• the ADR approach would be more than twice as expensive as all the other options under consideration;
  • it would take 18 years to construct an ADR and associated facilities; and
  • the ADR option is associated with “significant technical risk”.

Unsurprisingly, the IFR rhetoric doesn’t match the sober assessments of the UK and US governments. As nuclear engineer Dave Lochbaum from the Union of Concerned

Scientists puts it: “The IFR looks good on paper. So good, in fact, that we should leave it on paper. For it only gets ugly in moving from blueprint to backyard.”

Small Modular Reactors … no-one actually wants to buy one

In any case, IFRs are yesterday’s news.…

Foe Submission to the Nuclear Fuel Cycle Royal Commission Terms of Reference

SA Premier Jay Weatherill recently announced a Royal Commission into the nuclear fuel cycle and gave the public one week to make submissions into the terms of reference.

He says he is motivated by concerns over climate change and the state of SA’s economy.

The royal commission will look at uranium enrichment, nuclear power and a nuclear waste dump. Environment groups are calling for it to include issues with existing uranium mining, legacy waste sites, export markets and weapons proliferation as well as a close examination of the impact of a proposed dump on remote communities. We also call for a full economic analysis of nuclear power in relation to renewables.

A group of people who want to work together over the next year of the royal commission is forming. Meetings will be hosted by the Conservation Council at their new HQ 111 Franklin St Adelaide (the old bus station, next to the new bus station).  The group is currently meeting on Tuesdays, please contact Robyn for more information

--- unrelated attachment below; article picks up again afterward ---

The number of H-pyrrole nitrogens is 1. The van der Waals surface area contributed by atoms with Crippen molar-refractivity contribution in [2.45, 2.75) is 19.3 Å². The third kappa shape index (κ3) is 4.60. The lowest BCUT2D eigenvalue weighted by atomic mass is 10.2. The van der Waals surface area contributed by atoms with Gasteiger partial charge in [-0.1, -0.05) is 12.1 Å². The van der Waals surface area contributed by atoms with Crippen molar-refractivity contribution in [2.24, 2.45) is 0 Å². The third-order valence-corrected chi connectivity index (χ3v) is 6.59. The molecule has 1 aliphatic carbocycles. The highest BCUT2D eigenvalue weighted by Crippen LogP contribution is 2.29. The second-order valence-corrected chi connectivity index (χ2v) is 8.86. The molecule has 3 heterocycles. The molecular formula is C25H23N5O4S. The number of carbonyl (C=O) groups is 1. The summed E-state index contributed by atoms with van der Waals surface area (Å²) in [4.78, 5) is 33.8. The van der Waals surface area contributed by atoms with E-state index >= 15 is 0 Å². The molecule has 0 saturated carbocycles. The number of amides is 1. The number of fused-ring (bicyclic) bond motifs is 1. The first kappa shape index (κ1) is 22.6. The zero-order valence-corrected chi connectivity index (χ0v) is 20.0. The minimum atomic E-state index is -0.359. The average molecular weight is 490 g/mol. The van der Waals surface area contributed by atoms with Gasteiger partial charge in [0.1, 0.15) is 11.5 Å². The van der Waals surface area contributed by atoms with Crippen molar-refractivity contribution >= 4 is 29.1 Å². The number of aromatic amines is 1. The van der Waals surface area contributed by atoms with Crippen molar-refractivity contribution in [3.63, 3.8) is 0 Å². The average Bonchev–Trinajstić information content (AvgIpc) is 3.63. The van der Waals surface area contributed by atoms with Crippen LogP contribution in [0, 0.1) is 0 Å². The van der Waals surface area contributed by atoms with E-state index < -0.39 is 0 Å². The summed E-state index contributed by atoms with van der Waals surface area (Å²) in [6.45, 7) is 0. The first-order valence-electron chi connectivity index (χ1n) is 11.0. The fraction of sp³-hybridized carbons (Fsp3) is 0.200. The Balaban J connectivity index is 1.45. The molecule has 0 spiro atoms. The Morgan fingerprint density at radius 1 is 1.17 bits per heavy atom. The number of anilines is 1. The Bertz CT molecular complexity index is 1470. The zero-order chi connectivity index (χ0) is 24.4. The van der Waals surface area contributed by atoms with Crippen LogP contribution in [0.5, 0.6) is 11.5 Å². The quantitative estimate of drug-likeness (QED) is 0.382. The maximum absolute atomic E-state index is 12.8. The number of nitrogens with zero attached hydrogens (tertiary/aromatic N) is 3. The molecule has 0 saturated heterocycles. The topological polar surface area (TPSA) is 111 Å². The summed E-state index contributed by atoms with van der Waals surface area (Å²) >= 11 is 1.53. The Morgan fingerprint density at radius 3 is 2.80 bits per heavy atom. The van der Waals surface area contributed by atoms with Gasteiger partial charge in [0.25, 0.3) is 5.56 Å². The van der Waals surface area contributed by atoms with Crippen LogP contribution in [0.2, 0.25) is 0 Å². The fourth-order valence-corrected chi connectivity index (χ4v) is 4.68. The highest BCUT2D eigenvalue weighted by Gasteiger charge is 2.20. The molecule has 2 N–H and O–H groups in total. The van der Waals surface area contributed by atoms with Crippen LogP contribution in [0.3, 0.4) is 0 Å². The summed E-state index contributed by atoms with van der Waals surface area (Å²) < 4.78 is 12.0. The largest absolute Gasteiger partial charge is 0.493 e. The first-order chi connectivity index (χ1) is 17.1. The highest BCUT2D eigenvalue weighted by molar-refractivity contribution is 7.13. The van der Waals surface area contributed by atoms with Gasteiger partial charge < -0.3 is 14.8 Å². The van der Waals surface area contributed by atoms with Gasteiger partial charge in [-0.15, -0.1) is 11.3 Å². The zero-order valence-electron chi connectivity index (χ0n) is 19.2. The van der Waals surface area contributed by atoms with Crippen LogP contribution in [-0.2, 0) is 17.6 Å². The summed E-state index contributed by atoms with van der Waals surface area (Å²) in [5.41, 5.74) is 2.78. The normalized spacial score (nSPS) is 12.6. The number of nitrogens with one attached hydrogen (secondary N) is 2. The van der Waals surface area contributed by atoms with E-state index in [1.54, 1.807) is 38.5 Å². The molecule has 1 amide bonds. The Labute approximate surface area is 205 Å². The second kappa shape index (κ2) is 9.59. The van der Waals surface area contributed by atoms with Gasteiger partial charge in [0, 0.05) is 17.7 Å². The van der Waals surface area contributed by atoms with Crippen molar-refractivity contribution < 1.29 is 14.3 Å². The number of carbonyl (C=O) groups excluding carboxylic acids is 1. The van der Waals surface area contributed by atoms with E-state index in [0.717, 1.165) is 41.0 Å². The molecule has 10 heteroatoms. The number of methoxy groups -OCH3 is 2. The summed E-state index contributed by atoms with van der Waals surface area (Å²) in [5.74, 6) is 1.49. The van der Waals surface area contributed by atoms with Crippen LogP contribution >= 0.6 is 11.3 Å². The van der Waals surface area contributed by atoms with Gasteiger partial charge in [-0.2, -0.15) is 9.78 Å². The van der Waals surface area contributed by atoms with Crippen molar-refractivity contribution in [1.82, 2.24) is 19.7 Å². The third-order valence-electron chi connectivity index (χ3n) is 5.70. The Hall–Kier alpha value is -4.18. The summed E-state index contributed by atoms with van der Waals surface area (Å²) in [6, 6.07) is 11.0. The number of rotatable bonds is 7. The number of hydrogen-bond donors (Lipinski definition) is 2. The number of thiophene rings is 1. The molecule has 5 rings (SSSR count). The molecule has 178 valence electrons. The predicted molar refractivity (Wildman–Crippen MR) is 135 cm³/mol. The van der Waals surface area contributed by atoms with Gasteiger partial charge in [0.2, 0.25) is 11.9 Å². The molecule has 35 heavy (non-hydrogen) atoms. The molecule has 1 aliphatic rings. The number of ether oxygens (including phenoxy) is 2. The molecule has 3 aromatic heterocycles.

FoE Adl submission to Nuclear Royal Commission terms of referenceRead more >>

Nuclear Lessons Unlearned in Japan

On 11 March it will be four years since a huge earthquake and tsunami caused the meltdown of Tokyo Electric Power Company’s (TEPCO) Fukushima Daiichi nuclear power plant. There is still no end in sight for the suffering of the people of Fukushima, but now it seems that the government and the electric power industry are moving inexorably towards the restart of reactors which have been shut down for most of the time since the accident.

“How can this be?”, incredulous observers might wonder. There are a few key factors which make it possible for the government to ignore the wishes of the bulk of the Japanese population for a nuclear phase out.

First, the current government, led by the Liberal Democratic Party (LDP), came to power not because of its support for nuclear energy, but because of the incompetence of its predecessor. The Democratic Party of Japan (DPJ) enjoyed a brief three years in government, a period which happened to coincide with the nuclear accident. Responding to public opposition to nuclear power, it declared a goal of phasing out nuclear energy by 2039, but due to its many other failings it was decimated in December 2012 elections and has failed to recover since. The LDP has returned to the pre-eminent position it has occupied for most of the last 60 years as Japan’s leading party and, because it has no challengers, it is riding roughshod over the public will.… Read more >>